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A team of Republican former high-ranking government officials is pitching the GOP on a carbon tax.

The group, which includes people such as former Secretary of State James Baker, former Treasury Secretary Hank Paulsen and former Secretary of State George Schultz, rolled out their plan Wednesday and are meeting with Trump White House officials on the proposal.

They’re pitching the idea as a “repeal and replace” plan, like what the GOP is attempting to do with ObamaCare.

{mosads}The group of establishment Republicans, which calls itself the Climate Leadership Council, is urging President Trump and Congress to institute a carbon tax and simultaneously remove nearly all of former President Barack Obama’s climate change regulations, such as the Clean Power Plan.

Trump and the GOP plan to repeal those regulations anyway, though they do not intend to replace them with other climate policies.

The proposal got an early boost from former presidential candidate Mitt Romney, who called it a “Thought-provoking plan from highly respected conservatives to both strengthen the economy & confront climate risks” on Twitter.

But while a carbon tax has long gotten strong support from economists and Democrats, it has rarely gotten very far among Republican policymakers.

Trump made it clear on the campaign trail that he never intends to support a carbon tax. And House Republicans last year passed a non-binding resolution to denounce the idea.

Nonetheless, the group of elder GOP statesmen think that their policy arguments can get traction. 

“For too long, we Republicans and conservatives haven’t occupied a real place at the table during the debate about global climate change,” Baker, who led State under former President George H.W. Bush, told reporters Wednesday at an event with other leaders in the group.

“Instead, we intended to dispute the fact of climate change, and particularly, the extent to which man is responsible for any changes in the Earth’s climate.”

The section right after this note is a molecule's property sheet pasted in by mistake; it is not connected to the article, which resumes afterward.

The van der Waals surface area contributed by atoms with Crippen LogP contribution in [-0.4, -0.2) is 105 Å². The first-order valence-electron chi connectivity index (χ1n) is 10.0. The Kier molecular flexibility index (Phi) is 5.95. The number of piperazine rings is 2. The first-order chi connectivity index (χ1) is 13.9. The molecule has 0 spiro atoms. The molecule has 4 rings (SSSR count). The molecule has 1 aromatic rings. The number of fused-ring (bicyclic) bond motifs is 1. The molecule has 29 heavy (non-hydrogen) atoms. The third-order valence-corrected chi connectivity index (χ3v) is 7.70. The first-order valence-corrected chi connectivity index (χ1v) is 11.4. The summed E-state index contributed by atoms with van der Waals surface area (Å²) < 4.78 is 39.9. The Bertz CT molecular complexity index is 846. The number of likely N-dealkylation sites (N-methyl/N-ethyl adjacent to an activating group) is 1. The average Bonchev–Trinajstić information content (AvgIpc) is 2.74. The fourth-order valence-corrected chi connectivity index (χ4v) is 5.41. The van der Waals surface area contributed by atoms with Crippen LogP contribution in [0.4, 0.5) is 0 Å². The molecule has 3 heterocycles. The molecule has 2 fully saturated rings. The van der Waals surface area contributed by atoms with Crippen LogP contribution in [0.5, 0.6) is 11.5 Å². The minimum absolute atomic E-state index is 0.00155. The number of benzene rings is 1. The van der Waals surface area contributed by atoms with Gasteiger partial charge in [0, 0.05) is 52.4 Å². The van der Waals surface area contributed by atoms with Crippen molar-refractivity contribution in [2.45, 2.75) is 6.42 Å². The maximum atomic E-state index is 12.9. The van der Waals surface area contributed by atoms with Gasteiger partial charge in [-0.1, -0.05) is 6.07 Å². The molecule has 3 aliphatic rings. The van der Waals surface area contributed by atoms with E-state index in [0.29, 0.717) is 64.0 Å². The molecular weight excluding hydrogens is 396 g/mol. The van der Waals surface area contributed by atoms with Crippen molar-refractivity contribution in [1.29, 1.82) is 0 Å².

He framed a carbon tax as an “insurance policy” that even climate skeptics can get behind.

“And if we can get an insurance policy that is a conservative approach, based on the free market, that limits government, doesn’t expand government and that is competitive internationally, that’s a win-win, and we ought to take a look at it.”

Martin Feldstein, a top economic adviser to former President Ronald Reagan, said a key piece of the proposal is to give the tax revenue back to Americans as “dividends.”

“The practical problem with implementing a carbon tax is and has been political. No one wants to pay an extra tax,” he said.

“But combining that tax with a carbon dividend, which is the unique and most important feature of this proposal … means that most — indeed about two-thirds of American households, according to a study done by the staff of the Treasury — will receive more in carbon dividends than they pay indirectly in carbon taxes.”

Still, the members of the group know the odds are against them.

“We don’t have any preconceived notion about where they may come down on this,” Baker said of the White House and Congress. “We know we have an uphill slog to get Republicans interested in this.”

Tags Barack Obama Carbon tax Climate change

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